The sector has seen a raft of premium launches intent on adding value.

Global potato manufacturer Lamb Weston has launched a range of premium frozen potatoes. Rival McCain has added 'world' flavours to its wedges, while Waitrose unveiled a 50-strong line of frozen ingredients as part of its Cooks' Ingredients range.

Meanwhile, ice cream dessert Viennetta has started making a premium variant containing layers of caramel on a biscuit base and Farmhouse Fare has extended into premium frozen puddings with Luxury Sticky Toffee and Luxury Sticky Chocolate. Start-ups in particular have been keen to get retailers to re-evaluate frozen.

Sauce Kitchen entered the market in early May, with seven products including Patrick's Irish Stout & Mushroom and Libby's Lovely Tomato & Oregano (rsp: £3 per box of four servings, currently listed in Waitrose).

"A general perception among some retailers was that freezer shoppers were just looking for £1 ready meals, chips and a tub of ice cream. We disagree," says co-founder Patrick Limpus. "Supermarket shopping is a sensory retail experience. There's lots of tasty-looking food on offer, but in most cases the freezer aisles have been neglected and become the dungeon of savoury food retail, with only a few exceptions such as chopped frozen herbs and vegetables, roasted vegetables and Yorkshire puddings."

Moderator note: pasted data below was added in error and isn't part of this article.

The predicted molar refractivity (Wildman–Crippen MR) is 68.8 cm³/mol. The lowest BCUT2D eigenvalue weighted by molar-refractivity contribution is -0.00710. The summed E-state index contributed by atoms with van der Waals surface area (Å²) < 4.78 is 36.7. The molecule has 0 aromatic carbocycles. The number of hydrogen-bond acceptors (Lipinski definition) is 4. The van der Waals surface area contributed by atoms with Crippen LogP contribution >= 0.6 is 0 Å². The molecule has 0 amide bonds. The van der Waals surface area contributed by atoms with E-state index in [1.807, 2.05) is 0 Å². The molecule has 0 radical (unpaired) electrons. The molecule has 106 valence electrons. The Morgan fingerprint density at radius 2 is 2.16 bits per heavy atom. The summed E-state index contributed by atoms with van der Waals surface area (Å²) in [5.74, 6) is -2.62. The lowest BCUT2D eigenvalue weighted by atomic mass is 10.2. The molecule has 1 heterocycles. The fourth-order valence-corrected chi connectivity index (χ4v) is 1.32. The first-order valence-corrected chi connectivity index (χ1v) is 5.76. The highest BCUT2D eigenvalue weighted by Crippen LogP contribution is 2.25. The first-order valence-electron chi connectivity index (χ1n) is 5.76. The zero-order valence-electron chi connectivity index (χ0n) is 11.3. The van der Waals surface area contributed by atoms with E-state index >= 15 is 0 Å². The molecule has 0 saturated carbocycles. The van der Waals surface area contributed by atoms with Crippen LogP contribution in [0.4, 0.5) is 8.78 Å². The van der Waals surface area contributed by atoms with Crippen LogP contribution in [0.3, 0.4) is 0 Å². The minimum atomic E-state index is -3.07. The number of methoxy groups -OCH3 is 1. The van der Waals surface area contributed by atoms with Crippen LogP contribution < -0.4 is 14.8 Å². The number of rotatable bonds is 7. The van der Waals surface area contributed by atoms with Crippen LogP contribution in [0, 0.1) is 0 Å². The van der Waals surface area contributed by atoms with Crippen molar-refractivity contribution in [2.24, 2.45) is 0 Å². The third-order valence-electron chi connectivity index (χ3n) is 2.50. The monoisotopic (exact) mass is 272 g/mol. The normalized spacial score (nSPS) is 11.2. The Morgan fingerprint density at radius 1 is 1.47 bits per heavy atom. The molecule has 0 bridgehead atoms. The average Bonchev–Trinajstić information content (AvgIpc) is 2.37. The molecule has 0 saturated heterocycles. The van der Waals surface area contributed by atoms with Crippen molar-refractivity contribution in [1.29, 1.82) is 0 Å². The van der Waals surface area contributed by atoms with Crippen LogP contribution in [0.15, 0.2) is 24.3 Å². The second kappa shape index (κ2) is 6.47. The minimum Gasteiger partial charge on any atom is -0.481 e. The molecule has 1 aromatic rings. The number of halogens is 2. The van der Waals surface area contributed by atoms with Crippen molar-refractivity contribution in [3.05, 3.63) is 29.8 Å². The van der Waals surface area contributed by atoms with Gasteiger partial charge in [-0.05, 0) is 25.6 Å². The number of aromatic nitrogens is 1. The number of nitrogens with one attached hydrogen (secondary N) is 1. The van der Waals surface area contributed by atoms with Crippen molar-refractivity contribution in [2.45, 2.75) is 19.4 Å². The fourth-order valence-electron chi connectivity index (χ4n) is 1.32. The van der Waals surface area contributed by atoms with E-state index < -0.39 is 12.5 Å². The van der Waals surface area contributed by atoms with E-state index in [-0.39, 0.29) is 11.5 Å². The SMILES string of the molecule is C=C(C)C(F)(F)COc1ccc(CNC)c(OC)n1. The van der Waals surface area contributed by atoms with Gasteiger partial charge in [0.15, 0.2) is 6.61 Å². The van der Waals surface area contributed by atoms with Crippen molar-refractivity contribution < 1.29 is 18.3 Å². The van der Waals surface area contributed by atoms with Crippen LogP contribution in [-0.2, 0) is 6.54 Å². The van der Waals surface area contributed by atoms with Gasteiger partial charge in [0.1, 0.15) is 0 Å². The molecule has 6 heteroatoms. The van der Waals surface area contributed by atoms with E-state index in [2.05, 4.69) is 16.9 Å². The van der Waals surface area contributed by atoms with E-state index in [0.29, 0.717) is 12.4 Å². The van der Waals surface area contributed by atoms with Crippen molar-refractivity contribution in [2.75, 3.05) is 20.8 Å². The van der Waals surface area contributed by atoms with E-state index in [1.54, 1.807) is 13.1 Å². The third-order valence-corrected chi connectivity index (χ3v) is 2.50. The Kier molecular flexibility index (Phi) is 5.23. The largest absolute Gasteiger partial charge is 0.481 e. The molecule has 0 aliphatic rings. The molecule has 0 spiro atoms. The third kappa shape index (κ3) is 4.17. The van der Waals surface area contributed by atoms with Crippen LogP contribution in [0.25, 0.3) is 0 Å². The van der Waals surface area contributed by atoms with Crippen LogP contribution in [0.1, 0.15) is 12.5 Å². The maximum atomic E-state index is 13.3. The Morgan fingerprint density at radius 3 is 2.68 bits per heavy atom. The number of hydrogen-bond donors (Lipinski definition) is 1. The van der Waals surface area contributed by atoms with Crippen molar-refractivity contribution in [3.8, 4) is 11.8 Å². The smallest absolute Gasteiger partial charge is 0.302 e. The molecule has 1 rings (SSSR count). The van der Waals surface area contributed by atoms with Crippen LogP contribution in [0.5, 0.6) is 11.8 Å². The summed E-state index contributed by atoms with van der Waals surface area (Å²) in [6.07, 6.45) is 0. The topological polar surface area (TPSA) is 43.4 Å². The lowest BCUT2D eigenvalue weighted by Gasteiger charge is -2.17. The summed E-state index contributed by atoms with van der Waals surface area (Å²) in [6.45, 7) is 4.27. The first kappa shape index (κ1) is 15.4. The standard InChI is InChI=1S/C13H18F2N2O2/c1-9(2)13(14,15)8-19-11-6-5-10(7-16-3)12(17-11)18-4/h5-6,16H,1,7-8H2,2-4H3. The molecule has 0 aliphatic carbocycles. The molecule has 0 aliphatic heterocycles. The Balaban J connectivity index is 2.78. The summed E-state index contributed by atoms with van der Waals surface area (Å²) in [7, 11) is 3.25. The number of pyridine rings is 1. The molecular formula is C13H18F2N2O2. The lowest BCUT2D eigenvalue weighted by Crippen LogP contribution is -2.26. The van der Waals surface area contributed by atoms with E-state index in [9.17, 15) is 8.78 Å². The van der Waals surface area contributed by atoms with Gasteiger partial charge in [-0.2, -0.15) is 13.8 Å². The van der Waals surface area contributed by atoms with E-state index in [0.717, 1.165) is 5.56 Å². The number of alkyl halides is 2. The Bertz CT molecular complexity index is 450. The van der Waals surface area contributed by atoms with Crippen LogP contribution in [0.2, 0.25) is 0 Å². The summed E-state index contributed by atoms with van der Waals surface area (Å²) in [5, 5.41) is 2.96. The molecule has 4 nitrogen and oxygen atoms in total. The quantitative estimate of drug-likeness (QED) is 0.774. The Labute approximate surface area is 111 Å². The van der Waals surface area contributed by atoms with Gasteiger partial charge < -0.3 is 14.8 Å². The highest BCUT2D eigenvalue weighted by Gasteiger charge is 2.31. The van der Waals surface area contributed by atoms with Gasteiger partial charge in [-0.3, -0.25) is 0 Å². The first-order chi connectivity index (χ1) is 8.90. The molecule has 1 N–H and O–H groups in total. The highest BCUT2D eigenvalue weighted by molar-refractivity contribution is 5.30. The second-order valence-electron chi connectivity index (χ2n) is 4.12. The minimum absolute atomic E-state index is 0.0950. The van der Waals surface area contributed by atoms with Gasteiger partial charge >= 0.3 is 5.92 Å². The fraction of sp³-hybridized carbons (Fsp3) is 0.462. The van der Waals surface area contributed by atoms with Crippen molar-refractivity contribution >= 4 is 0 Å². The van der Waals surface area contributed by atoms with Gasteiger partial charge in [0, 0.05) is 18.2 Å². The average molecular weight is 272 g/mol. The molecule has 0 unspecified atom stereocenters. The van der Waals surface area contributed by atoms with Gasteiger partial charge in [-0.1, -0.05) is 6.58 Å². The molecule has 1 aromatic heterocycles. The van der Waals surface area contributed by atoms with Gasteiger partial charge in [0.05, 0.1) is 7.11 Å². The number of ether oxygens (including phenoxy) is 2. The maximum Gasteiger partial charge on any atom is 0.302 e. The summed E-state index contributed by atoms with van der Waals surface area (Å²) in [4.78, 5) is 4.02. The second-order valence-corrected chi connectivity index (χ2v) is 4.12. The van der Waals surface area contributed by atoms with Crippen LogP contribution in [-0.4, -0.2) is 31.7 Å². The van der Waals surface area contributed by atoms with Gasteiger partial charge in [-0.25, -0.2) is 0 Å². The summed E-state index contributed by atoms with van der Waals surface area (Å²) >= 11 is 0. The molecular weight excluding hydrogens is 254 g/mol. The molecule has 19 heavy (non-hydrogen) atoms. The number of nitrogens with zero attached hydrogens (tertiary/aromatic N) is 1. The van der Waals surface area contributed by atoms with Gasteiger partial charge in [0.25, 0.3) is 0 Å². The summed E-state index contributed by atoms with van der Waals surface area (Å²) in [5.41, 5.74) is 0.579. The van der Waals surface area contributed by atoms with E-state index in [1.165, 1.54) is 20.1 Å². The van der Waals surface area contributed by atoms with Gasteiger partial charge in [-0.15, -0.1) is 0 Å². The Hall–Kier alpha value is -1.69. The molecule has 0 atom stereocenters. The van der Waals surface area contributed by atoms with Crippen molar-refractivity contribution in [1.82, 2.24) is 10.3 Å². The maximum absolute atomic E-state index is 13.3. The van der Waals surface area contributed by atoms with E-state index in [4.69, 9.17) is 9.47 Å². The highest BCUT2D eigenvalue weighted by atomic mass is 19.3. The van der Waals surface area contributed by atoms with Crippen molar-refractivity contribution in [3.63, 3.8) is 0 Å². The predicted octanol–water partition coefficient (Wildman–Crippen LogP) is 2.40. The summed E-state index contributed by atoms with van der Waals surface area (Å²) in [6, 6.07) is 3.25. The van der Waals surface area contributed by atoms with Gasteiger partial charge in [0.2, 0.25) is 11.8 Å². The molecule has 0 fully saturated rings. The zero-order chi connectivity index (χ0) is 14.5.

Dr Oetker has achieved success with its most expensive pizza, Chicago Town Takeaway (rsp: £3.50), by comparing it with high-street takeaway brands such as Pizza Hut and Domino's, costing about £9. As BFFF director general Brian Young says, premium products enhance the image of the whole category.

"Aldi used celebrity chef Phil Vickery to promote sea bass, and Iceland promoted langoustine, crab and lobster. This is all good news for frozen food and we need more promotion of premium foods, despite the difficult economic environment." It's still a hard slog to sell premium to retailers who always have the end customer in mind.

"We are all desperately wanting to add value by pushing a premium proposition but the average person doesn't pick them up and, although premium products have received huge plaudits from the industry, when it boils down to it the customer is not buying," says Spar trading controller Robert Neal.

Focus On Frozen Food